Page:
The new Apple Card doesn’t charge late fees either. Neither does the PenFed Promise Visa Card.

Late fees vary by how much you owe and how often you’ve been late

Lenders are only allowed to charge you a maximum late fee when you’ve repeatedly missed payments. If it’s your first time paying late, the most an issuer can charge you is $29 (up from a previous maximum of $28 in 2019).

Lenders will often adjust how much they charge based on your current balance. For example, if you’ve borrowed more than $1,000 on your card, you may get charged a higher fee than you would have been charged if you only owed a few hundred dollars.

Unfortunately, it’s not always clear exactly how much an issuer will charge you if you accidentally forget a payment. Many lenders only put a card’s maximum possible fee on a credit card offer’s terms and conditions page. So, when comparing offers, you may need to call a lender to get more detailed information.

How to avoid credit card late fees

Don’t give up just yet if your credit card bill is coming due and you can’t afford to pay it.

If you’re struggling with cash flow, consider selling something from your home or borrowing from a friend or family member so that you can pay at least the card’s minimum. Even if your credit card’s minimum payment is high because of an extra-large balance, you’re still better off scraping up just enough money to pay the lowest amount possible than you are racking up repeat $40 late fees.

If your income has been affected by the COVID-19 crisis, check with your card issuer to find out if it can offer a fee waiver or payment deferral.

Also look at whether other loans or household bills you owe charge a lower fee. Many people blow off their credit cards first when they can’t afford to pay all of their bills one month. But that could be an expensive mistake – especially if a late payment also causes your APR to spike.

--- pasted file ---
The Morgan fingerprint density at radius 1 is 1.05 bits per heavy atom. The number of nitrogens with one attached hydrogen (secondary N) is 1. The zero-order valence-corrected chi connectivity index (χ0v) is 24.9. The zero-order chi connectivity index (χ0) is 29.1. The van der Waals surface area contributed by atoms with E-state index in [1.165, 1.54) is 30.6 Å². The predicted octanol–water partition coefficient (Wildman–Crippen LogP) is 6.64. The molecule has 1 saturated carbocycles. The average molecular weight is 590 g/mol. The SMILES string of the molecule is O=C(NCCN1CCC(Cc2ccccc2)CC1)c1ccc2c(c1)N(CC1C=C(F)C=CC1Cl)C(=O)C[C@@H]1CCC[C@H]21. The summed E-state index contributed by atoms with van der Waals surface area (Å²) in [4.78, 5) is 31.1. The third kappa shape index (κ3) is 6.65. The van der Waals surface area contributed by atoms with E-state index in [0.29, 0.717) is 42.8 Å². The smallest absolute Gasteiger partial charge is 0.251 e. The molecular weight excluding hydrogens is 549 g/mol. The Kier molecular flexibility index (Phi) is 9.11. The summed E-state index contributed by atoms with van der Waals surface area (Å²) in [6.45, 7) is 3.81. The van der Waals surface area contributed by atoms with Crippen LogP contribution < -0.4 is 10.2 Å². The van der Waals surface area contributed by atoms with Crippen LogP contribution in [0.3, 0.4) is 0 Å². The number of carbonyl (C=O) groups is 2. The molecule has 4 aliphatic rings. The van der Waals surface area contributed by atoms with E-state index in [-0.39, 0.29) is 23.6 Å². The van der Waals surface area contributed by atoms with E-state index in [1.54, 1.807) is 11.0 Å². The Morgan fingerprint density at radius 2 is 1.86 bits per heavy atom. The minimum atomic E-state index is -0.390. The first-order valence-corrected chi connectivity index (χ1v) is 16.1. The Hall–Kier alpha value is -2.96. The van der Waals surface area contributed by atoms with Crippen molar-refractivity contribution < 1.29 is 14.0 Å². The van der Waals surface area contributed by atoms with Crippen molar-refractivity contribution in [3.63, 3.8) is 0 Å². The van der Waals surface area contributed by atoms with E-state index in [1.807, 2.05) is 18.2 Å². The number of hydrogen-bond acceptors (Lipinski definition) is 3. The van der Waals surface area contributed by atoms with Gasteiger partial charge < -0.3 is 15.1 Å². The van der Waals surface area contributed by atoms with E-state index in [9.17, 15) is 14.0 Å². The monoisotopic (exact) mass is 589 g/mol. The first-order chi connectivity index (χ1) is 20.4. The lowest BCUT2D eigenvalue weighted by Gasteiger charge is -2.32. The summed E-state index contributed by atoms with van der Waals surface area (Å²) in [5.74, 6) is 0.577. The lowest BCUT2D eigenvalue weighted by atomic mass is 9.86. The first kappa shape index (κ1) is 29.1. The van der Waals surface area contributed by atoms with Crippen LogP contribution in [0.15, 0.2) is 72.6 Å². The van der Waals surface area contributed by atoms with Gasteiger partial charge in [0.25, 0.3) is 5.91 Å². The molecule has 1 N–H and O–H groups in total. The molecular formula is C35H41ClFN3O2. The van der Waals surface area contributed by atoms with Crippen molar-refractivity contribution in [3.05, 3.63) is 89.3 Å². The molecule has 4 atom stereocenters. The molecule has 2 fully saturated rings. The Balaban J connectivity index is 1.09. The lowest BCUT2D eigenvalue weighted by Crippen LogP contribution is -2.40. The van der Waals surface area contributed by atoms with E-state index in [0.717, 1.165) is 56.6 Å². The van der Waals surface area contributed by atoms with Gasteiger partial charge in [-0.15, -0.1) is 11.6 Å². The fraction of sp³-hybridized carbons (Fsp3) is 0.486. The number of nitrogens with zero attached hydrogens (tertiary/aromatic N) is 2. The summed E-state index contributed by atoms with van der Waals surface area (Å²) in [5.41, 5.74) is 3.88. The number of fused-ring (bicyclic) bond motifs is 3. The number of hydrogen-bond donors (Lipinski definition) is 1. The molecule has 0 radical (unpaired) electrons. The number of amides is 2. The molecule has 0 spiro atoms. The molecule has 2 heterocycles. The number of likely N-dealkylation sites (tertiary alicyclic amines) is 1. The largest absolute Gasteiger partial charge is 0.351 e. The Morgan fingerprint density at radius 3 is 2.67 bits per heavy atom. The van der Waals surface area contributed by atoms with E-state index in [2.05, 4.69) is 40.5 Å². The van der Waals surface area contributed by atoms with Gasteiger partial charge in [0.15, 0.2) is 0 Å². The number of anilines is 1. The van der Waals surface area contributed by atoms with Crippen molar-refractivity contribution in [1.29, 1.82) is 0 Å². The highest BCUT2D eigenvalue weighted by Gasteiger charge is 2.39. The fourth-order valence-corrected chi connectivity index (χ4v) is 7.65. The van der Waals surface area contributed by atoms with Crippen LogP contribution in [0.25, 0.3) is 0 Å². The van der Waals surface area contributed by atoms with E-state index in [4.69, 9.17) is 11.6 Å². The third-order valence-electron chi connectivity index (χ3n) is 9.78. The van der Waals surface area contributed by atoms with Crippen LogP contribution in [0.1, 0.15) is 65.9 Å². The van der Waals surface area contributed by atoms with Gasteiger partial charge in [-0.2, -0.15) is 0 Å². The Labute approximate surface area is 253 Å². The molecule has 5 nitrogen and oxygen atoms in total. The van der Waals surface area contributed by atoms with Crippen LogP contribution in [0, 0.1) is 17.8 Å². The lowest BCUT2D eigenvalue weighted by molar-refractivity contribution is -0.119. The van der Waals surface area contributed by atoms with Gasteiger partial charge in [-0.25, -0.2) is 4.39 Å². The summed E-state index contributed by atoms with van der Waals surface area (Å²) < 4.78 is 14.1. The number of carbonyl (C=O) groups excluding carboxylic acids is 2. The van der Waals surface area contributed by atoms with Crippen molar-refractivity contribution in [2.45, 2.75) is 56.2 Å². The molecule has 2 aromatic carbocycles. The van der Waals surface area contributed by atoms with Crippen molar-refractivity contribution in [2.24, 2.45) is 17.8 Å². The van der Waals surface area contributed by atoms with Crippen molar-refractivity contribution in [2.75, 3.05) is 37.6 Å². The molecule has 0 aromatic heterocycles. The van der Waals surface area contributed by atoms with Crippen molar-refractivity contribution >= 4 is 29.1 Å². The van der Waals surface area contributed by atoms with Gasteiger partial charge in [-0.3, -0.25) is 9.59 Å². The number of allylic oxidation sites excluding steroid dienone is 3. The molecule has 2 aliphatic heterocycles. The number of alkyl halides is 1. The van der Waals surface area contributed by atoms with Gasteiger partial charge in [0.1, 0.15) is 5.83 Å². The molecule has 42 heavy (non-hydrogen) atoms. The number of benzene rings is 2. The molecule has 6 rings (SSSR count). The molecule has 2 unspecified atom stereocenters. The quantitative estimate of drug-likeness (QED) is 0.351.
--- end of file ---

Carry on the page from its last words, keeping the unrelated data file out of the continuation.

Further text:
If you’re really in a crunch and need to pay something late, you may be better off temporarily going without internet or cable, taking the bus instead of driving or making some other emergency cut so you make it through until your next paycheck arrives.

You may also want to call each of your lenders and ask if they’d be willing to work out some kind of hardship plan for you. You may be surprised by how willing they are to work with you.

If you tend to pay late simply because you’re disorganized or forgetful, you have even more options. Set up bill payment reminders with your credit card issuers. Or consider setting up automated payments.

See related: How to remove negative items from your credit report

Final thoughts

If you still feel like you’re at risk of occasionally missing a payment because you’re chronically disorganized or your budget is tight, look for cards that don’t charge a late fee at all.

Or shop for cards from a credit union or smaller bank with lower fees. Even if you have bad credit, you can still pick a card, such as the Discover it® Secured Credit Card, that waives the fee for your first late payment (after that, up to $40).

Thanks to a plethora of options, you shouldn’t have to put up with excessively high late fees.

Editorial Disclaimer

The editorial content on this page is based solely on the objective assessment of our writers and is not driven by advertising dollars. It has not been provided or commissioned by the credit card issuers. However, we may receive compensation when you click on links to products from our partners.